I wanted to let things unfold a bit before jumping in on the weekend triple-murder story, but it’s time to give The Star credit for a great job.
In ordinary times, it’s easy to complain about The Star and how it has shrunk in the last six to eight years. But it’s still the only regional news organization that can pull together the resources and experience it takes to respond appropriately to a story of this magnitude.
The first day’s coverage — in Monday’s paper — was a bit scrambled, but that was understandable, given the weekend occurrence and the inherent difficulty of getting ahold of a wide array of sources on a Sunday.
Even with that disadvantage, though, The Star’s reporting team managed to get a significant amount of information, and the big, bold headline — “Black Sunday” — was terrific.
My fear on Sunday night was that The Star might hold off on reporting Glenn Miller’s “Heil Hitler” comment because the cops wouldn’t confirm it, but it was right there near the top of the story, as it should have been.
Then, on Monday, The Star’s formidable team of courts, investigative and feature reporters — along with outstanding photographers — rolled into full action.
The photo of Will Corporon wiping tears from his eyes while his sister Mindy Corporon (whose son and father had died in the shootings) spoke to the press — was an absolute throat grabber. The editors put it right up in the flag on Tuesday morning.
Also on the front page, the 1984 photo of Miller holding a 10-foot-long (or thereabouts) shotgun in front of a KKK sign made it clear what kind of space junk we were dealing with. And the police mug shot of him from Sunday — glassy- and vacant-eyed — made for a sharp, riveting contrast.
The lead story, appropriately, was Tony Rizzo’s identification and tribute to the third victim, Terri LaManno, whom police did not publicly identify until Monday.
Eric Adler, the paper’s premier feature writer, did a nice job portraying the Corporan family — whose courage and strength to come out in public, and attend and speak at prayer services and press conferences — has been nothing short of remarkable.
The third story on the front page was a takeout on Miller. The writers were KC Star mainstays Laura Bauer, Donald Bradley and Judy Thomas, all of whom have tons of big-story experience.
Accompanying the story, on the “jump” was a photo of Miller’s ranch-style home in southwest Missouri, with a pickup parked directly in front of the front door. Good call — dispatching ace photographer (one of several aces on the staff) Keith Myers on a three-hour-plus trip to get a residential mug shot. It added a lot.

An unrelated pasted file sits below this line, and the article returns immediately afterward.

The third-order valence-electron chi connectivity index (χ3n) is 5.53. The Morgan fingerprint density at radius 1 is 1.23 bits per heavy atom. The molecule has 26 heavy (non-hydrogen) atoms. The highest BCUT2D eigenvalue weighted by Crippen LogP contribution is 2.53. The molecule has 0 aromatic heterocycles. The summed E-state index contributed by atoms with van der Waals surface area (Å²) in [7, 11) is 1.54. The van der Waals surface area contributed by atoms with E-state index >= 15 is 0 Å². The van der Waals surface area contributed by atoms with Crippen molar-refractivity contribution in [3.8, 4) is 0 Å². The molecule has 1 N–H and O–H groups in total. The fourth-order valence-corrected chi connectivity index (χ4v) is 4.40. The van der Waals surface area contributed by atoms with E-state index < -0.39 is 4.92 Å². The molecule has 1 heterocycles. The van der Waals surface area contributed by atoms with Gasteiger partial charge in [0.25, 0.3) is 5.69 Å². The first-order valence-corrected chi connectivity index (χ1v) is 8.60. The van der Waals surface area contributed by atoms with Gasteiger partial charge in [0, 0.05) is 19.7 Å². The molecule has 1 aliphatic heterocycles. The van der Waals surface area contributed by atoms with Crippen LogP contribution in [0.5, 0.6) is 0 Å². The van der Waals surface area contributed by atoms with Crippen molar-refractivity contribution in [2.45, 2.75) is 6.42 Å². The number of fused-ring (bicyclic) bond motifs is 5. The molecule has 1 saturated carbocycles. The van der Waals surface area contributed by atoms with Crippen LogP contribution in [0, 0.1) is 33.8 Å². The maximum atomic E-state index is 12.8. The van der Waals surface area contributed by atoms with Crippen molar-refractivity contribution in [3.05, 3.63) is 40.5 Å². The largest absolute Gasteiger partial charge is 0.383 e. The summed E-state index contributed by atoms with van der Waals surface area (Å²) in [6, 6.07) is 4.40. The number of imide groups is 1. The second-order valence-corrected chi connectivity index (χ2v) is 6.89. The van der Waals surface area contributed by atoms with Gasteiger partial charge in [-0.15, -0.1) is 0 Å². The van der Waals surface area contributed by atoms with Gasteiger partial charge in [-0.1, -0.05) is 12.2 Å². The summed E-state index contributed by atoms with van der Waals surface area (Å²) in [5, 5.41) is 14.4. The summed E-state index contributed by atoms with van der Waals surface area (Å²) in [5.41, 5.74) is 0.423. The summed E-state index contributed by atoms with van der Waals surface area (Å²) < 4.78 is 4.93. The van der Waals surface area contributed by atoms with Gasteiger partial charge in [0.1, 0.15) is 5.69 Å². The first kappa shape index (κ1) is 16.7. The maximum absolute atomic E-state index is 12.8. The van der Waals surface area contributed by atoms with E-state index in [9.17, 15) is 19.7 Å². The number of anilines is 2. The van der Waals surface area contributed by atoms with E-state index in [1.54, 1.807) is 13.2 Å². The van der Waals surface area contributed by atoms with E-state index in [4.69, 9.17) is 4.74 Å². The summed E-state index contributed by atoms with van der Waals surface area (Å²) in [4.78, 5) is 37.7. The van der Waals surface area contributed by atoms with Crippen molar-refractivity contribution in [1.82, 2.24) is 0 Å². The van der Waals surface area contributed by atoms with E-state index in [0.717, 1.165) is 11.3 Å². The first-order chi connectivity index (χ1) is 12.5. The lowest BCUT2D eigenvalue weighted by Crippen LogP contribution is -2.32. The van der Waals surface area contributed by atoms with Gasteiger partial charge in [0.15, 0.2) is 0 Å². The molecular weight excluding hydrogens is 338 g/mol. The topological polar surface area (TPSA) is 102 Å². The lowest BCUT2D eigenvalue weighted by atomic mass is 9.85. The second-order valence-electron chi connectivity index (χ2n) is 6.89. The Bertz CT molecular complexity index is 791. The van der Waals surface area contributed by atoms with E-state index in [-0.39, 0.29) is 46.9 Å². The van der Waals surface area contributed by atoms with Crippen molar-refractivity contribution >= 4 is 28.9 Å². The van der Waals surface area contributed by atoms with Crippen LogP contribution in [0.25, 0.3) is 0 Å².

Today, The Star came back with three more outstanding stories, one of which delineated the charges and clearly explained the difference between state and federal prosecution. The Star is fortunate to have a state courts expert, Rizzo, and an authority on federal courts, Mark Morris. That duo provided the guts of the “hate crimes” story on Page 1.
The other front-page story was a real eye-opener. Morris, Thomas and Dave Helling collaborated on a long piece revealing that Miller was once in the federal government’s witness protection program. It was the kind of story that makes most of us want to say, “The son of a bitch should never have been given a break for his cooperation in earlier hate-crime cases, and he should have been in prison the last three decades.”
One source, in fact, said as much. Leonard Zeskind, president of the Institute for Research and Education on Human Rights (whatever that is) was quoted as saying: “That man shouldn’t have been running around free. He should’ve died in prison.”
So, the reporters let us indulge ourselves in that emotion before bringing us back down to earth with a quote from former federal prosecutor Patrick McInerney:
“For someone to predict that 30 years after he testified for the government he would do something like this is a little bit of a stretch.”
How true. And, indeed, Miller testified for the government in a 1988 trial in Fort Smith Ark., where more than a dozen white supremacists were accused of conspiring to kill a federal judge and FBI agent and plotting to overthrow the federal government.
Pretty serious stuff, and it’s easy to see why the government would be willing to make a deal for incriminating testimony. Unfortunately, the defendants were acquitted.
Topping off today’s coverage was an eerie, creepy photo of Miller in a wheelchair before or after he made a brief, remote court appearance from the Johnson County Jail.
Photographer David Eulitt, another top-notch shooter, caught Miller looking at the camera out of the corner of his eyes, with a sneering, disdainful look on his face.
What a prick…And The Star was able to portray him as precisely that without having to use any four- or five-letter words.
Good stuff, Star editors, reporters and photographers. Thanks for the stem-to-stern, enlightening coverage of this unforgettable, horrible story.